If Spike Lee isn’t the hardest working man in show business he must be the most ambitious. Over the last 30-years, Lee has worked on movies, commercials, music videos, video games, and a Netflix series. In an ideal world, no one film would define a director’s extensive career. But here’s the thing about Lee: he has a masterpiece under his belt. Do the Right Thing, the fourth entry into his massive body of work, remains his signature picture. Three decades later, people still want each new Spike Lee Joint to be the next Do the Right Thing. Whether or not you believe it can happen, Lee’s latest film, BlacKkKlansman, is at the very least, worthy of joining the conversation.
The politically-charged film presents a timely (and timeless) story about the racial divisions etched into America’s DNA. At once hilarious and horrifying, BlacKkKlansman is a gripping eye-opener that dives head-first into the murky waters of racial intolerance. With Lee’s slick directing style, two knockout performances, and lightening-rod subject matter, expect BlacKkKlansman to pop up in award season chatter later this year.
It’s the early 70’s, Nixon sits in office while America is at war, and Ron Stallworth (John David Washington) wants to make a difference. Stallworth joins the Colorado Springs Police Force and even though he’s overqualified for the job there’s one thing holding him back: He’s black. Being overqualified and all, Stallworth soon goes from his lame evidence room assignment to working undercover. When the higher-ups grow suspicious of Colorado College’s Black Student Union event they task Stallworth with infiltrating the gathering. Instead, working as a mole turns into an eye-opening experience.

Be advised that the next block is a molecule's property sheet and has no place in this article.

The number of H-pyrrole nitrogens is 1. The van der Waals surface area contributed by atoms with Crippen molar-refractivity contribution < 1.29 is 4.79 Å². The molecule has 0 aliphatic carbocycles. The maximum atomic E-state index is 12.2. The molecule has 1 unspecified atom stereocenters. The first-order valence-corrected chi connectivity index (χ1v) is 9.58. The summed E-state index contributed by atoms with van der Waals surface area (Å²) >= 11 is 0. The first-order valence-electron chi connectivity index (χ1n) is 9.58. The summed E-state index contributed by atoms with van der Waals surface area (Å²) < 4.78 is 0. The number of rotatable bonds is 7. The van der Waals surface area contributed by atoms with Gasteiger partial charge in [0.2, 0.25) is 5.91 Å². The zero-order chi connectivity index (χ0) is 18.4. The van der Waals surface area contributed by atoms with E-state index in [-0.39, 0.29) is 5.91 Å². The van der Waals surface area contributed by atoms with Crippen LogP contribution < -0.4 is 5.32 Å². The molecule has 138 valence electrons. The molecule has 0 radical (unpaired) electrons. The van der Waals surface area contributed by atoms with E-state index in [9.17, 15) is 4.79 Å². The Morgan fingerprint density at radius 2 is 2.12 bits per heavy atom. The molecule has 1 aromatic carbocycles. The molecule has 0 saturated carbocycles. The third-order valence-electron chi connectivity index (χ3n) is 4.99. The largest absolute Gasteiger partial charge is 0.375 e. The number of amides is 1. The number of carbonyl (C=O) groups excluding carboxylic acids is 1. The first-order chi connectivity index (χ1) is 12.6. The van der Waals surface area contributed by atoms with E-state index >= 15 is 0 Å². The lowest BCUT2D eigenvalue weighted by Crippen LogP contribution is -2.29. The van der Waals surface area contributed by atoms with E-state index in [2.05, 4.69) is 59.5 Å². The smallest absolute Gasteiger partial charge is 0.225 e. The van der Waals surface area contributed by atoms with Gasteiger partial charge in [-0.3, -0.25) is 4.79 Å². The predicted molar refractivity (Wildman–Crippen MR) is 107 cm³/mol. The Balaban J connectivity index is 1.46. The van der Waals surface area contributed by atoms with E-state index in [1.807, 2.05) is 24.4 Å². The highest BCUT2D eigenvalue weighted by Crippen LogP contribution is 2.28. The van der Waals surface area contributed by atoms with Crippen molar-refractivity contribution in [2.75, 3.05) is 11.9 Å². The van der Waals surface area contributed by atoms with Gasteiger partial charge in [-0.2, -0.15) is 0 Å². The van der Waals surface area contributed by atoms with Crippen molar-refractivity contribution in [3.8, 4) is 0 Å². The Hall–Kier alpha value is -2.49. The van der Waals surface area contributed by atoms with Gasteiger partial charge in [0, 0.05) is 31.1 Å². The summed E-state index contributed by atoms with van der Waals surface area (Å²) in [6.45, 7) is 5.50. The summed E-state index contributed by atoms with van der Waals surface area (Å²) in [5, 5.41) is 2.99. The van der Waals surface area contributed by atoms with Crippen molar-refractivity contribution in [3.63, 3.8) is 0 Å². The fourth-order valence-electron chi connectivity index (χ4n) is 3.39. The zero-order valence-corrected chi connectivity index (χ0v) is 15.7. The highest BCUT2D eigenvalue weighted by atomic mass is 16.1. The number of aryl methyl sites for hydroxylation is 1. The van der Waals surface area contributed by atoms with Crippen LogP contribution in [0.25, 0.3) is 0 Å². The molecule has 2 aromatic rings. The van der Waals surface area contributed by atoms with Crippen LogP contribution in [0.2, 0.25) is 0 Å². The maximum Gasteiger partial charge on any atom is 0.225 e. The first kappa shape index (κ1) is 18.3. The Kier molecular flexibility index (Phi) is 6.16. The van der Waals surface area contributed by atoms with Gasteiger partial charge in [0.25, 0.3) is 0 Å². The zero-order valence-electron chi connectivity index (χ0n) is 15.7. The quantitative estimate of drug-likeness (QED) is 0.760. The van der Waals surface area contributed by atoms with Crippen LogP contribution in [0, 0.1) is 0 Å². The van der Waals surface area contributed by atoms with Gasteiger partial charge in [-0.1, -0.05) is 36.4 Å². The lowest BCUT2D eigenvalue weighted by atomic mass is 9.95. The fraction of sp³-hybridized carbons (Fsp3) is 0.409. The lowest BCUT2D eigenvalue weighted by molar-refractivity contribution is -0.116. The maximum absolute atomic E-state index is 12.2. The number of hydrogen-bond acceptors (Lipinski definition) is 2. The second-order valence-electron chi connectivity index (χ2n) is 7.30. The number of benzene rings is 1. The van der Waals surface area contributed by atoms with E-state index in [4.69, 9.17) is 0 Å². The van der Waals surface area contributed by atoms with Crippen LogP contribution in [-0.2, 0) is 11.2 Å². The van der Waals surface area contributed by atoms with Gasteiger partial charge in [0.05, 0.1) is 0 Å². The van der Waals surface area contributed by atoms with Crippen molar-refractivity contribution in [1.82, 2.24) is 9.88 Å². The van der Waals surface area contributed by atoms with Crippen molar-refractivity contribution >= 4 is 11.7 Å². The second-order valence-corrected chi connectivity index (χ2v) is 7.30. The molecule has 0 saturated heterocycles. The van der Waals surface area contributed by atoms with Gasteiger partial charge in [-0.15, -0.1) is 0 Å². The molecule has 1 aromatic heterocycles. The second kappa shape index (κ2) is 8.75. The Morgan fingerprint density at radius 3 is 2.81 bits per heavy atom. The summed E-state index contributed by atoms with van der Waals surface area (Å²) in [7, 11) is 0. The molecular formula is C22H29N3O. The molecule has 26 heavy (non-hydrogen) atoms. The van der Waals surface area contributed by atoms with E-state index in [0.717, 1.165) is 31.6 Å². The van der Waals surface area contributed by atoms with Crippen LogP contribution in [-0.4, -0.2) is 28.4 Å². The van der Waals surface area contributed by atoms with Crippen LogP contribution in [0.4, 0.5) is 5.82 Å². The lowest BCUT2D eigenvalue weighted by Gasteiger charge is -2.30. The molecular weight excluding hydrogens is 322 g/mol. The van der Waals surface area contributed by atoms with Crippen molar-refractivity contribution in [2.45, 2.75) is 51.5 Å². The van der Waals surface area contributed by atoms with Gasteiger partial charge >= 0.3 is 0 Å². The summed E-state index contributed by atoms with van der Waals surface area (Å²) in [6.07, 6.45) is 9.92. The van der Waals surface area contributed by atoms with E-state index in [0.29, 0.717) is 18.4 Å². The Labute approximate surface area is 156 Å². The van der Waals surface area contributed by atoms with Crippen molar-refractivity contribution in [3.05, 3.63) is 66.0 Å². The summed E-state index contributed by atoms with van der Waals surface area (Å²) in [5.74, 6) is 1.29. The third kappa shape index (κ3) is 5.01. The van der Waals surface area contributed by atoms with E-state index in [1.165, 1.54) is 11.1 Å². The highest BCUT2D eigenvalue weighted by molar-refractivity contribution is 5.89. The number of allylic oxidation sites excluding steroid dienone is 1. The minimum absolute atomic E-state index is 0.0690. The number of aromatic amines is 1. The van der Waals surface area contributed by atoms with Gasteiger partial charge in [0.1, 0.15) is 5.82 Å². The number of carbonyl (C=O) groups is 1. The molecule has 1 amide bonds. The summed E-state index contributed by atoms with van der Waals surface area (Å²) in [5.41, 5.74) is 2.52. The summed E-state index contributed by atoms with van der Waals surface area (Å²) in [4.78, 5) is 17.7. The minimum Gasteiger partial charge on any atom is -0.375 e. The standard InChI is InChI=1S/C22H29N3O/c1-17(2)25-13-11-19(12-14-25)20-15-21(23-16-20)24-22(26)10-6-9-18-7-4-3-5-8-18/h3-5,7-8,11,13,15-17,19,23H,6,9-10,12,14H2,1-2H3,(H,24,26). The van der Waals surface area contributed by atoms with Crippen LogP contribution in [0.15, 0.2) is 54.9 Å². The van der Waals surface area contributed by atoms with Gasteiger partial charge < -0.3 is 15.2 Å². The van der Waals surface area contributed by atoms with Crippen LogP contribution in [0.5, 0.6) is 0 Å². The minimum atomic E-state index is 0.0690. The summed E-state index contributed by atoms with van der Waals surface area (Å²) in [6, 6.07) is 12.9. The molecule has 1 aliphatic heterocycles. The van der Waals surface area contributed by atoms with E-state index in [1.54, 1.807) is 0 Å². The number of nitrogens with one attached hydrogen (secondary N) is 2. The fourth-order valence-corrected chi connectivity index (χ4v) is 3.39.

The guest speaker and event’s organizer (Laura Harrier) level-up Stallworth’s wokeness and he returns to work bent on taking down the real threat to the American people, the KKK. The Klan has taken out ads in the local paper looking for recruits. Stallworth, with his lifetime of experience putting white people at ease, pretends to be white and talks his way into a meeting. He brings onboard fellow cop Flip Zimmerman (Adam Driver), who is also Jewish, to be his stand-in at face-to-face meetings. Together, they launch an unbelievable investigation involving secret initiations, bomb scares, and embarrassing the Klan’s head honcho, David Duke (Topher Grace).
BlacKkKlansman’s challenging material packs a strong emotional punch. And that the script’s themes are still relevant today adds some extra sting. Lee ends the film with horrific footage from last summer’s Unite the Right rally in Charlottesville. Despite loving the film those final images left me walking out of the theatre with my stomach in knots. And yet, BlacKkKlansman is extremely funny. Don’t be surprised to find yourself laughing all the way through. Lee’s best films have always elicited humour from the absurdity of racial tension. And having a dark-skinned, afro-wearing black man infiltrate the Klan and impress its leader? Sometimes the jokes write themselves.
BlacKkKlansman’s outlandish conceit is a comedic powder keg waiting for the slightest spark. But there’s another element intensifying every laugh-out-loud moment. This movie seeks to make viewers deeply uncomfortable. Lee employs clever juxtapositions, on-the-nose metaphors, and smart editing to make the audience squirm in their seats. He deftly draws parallels between the blatant racism of the 70’s to the subtler brand we endure today. Lee forces us to confront our own complicity. It’s in these moments where we search for anything to break the tension. It’s the same effect that makes humour so effective in horror movies; laughter becomes a respite from our unpleasant feelings. The beauty of the humour in BlacKkKlansman is that the jokes are as cathartic as they are clever.